I picked this interesting little print up at auction a couple of weeks ago. Although it’s not the sort of thing that I would normally have been drawn to – being Victorian rather than Georgian and apolitical to boot – I found the idea of a movable print so engaging that I decided to blow the dust off my wallet and take it home anyway. The print’s title is The Village School Mistress, it was lithographed engraved by R. Evan Sly (fl. 1839 – 1847) and published by Charles Edmonds of 154 Strand (fl. 1845 – 1847). Sadly this was one school mistress that was showing every sign of her 170 years, and a programme of cosmetic surgery that Dolly Parton would have been proud of was called for in order to make the old girl presentable again.

The toy consists of a single piece of paper with three holes covering the face of the school mistress, her pupil and the text book. Behind it sits a paper wheel which can be rotated to change the faces of the characters and the letters displayed on the book’s pages. If you look at the photograph of the rear of the print you will note that the wheel is held in place by a strip of paper which also has text printed on its verso, indicating that it was probably recycled from the publisher’s leftover stock of books, pamphlets or magazines in order to save money. As the subheading of the print indicates, the wheel can be turned to produce 34 different different sets of faces.img_0772

R.E. Sly is something of a mystery. His career seems to have begun during the late 1830s, when he is known to have published at least one humorous print from an address near St Pancras. It’s possible that he was a relation of the engraver and printer Stephen Sly, who was active at exactly the same time and operated from premises located off Fleet Street and later in Soho. Few of Sly’s prints appear to have survived but those that have suggest that he was working as a jobbing engraver by the mid-1840s and that he may have specialised in moving prints such as this.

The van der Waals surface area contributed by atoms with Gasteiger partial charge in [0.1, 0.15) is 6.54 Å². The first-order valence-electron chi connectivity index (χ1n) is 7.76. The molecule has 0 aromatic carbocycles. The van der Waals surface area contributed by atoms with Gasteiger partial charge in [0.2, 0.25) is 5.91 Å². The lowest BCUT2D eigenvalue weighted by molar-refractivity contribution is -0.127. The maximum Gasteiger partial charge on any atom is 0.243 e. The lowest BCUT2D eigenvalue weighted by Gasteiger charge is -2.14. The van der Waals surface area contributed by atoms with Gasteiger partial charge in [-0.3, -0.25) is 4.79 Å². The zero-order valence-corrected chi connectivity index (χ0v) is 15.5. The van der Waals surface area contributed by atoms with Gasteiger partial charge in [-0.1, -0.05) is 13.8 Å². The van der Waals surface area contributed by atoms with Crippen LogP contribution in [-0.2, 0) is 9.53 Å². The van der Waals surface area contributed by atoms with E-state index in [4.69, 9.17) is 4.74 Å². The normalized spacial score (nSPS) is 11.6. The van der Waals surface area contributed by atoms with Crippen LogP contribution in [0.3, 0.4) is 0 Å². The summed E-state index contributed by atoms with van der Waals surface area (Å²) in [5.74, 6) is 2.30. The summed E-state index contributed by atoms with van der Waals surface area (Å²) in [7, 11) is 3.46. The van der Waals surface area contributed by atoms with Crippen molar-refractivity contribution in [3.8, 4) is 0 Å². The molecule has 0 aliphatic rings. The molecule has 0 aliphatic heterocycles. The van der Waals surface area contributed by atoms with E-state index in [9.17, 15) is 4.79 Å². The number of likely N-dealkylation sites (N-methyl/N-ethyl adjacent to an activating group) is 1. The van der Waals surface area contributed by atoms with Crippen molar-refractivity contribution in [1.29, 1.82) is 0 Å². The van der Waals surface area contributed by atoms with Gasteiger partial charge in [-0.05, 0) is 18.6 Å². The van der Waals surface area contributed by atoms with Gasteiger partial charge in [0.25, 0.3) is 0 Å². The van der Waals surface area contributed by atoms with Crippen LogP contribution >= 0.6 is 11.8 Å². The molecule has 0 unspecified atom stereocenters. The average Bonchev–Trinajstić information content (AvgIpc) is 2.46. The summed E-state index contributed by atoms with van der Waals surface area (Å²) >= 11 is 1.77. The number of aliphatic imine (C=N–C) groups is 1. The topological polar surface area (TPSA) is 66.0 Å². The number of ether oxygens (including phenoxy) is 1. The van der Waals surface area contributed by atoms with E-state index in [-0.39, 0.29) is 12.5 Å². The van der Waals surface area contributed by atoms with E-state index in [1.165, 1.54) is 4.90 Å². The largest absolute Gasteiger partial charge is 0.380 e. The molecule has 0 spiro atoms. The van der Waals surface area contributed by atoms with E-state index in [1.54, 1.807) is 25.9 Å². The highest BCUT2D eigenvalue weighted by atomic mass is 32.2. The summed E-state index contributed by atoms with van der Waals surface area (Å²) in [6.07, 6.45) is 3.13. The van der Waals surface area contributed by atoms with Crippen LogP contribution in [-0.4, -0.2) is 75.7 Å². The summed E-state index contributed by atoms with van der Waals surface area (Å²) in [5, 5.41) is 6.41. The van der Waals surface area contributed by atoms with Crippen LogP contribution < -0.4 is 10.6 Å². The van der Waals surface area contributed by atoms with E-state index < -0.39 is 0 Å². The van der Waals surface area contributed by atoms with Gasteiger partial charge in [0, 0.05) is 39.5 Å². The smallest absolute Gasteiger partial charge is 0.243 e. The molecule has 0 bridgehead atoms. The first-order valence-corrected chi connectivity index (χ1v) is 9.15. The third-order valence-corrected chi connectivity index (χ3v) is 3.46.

Thanks to surviving trade advertisements we know a little more about the nature of Edmonds’ business. According to the following advertisement, from an 1845 issue of the Spectator magazine, he sold:











Note the reference to the “curious and very entertaining mechanical print”.

154 Strand had been home to publishers and booksellers for almost a decade before Edmonds arrived on the scene. In May 1836 the premises had been acquired by William Blackwood, publisher of the Lady’s Blackwood Magazine of Fashion, who remained there until March 1844 when ownership transferred to the “publisher, bookseller, printseller and stationer” Thomas Houlston [1.] Houlston published a variety of different prints, on subjects ranging from courtoom portraiture to sentimental potboilers, however he also commissioned a series of “New & Amusing Mechanical Prints” from R. Evan Sly. Only a handful of these survive, one of which can be found in the British Museum’s collection and another in an old online auction catalogue from 2005.

The fact that Edmond’s continued to publish the series after he took over the shop at 154 Strand in April 1845, is probably indicative of a wholesale takeover of Houlston’s business, with Edmonds’ perhaps being a former employee or junior partner of the shop’s former owner. In the end, Edmonds’ was to remain in business for just two and a-half years before being declared bankrupt in November 1847.

I’ve added this print to my for sale section. Click at the link on the top of the page or here for more details.

  1. The Standard 28th May 1836, Morning Post 1st January 1844, Morning Chronicle 29th March 1844,  Morning Chronicle 14th April 1845, York Herald, and General Advertiser 27th November 1847.